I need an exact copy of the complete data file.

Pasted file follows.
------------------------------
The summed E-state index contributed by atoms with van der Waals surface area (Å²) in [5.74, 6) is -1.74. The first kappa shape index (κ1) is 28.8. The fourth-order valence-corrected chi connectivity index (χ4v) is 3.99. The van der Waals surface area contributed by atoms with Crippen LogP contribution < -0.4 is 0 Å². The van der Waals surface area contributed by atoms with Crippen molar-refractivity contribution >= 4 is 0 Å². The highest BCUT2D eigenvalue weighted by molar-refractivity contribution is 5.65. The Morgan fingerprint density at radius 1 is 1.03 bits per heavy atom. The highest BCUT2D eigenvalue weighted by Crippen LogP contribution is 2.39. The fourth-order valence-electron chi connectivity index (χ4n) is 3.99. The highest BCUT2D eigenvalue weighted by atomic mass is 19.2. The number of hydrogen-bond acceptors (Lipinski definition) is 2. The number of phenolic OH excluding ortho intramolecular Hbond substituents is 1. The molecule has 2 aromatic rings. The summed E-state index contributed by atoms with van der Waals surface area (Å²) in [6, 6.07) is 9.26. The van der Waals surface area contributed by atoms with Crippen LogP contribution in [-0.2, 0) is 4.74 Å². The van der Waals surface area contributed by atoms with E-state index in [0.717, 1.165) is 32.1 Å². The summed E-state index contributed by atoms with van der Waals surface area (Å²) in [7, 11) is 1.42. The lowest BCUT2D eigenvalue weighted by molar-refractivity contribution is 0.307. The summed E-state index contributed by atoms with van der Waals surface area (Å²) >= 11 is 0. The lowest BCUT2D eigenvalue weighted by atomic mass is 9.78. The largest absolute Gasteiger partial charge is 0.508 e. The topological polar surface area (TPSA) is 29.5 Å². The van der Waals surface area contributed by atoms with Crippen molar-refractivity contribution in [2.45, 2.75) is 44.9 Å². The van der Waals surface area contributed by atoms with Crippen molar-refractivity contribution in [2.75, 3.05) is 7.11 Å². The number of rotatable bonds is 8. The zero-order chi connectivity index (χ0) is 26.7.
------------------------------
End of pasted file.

The summed E-state index contributed by atoms with van der Waals surface area (Å²) in [5.74, 6) is -1.74. The first kappa shape index (κ1) is 28.8. The fourth-order valence-corrected chi connectivity index (χ4v) is 3.99. The van der Waals surface area contributed by atoms with Crippen LogP contribution < -0.4 is 0 Å². The van der Waals surface area contributed by atoms with Crippen molar-refractivity contribution >= 4 is 0 Å². The highest BCUT2D eigenvalue weighted by molar-refractivity contribution is 5.65. The Morgan fingerprint density at radius 1 is 1.03 bits per heavy atom. The highest BCUT2D eigenvalue weighted by Crippen LogP contribution is 2.39. The fourth-order valence-electron chi connectivity index (χ4n) is 3.99. The highest BCUT2D eigenvalue weighted by atomic mass is 19.2. The number of hydrogen-bond acceptors (Lipinski definition) is 2. The number of phenolic OH excluding ortho intramolecular Hbond substituents is 1. The molecule has 2 aromatic rings. The summed E-state index contributed by atoms with van der Waals surface area (Å²) in [6, 6.07) is 9.26. The van der Waals surface area contributed by atoms with Crippen LogP contribution in [-0.2, 0) is 4.74 Å². The van der Waals surface area contributed by atoms with E-state index in [0.717, 1.165) is 32.1 Å². The summed E-state index contributed by atoms with van der Waals surface area (Å²) in [7, 11) is 1.42. The lowest BCUT2D eigenvalue weighted by molar-refractivity contribution is 0.307. The summed E-state index contributed by atoms with van der Waals surface area (Å²) >= 11 is 0. The lowest BCUT2D eigenvalue weighted by atomic mass is 9.78. The largest absolute Gasteiger partial charge is 0.508 e. The topological polar surface area (TPSA) is 29.5 Å². The van der Waals surface area contributed by atoms with Crippen molar-refractivity contribution in [2.45, 2.75) is 44.9 Å². The van der Waals surface area contributed by atoms with Crippen molar-refractivity contribution in [2.75, 3.05) is 7.11 Å². The number of rotatable bonds is 8. The zero-order chi connectivity index (χ0) is 26.7.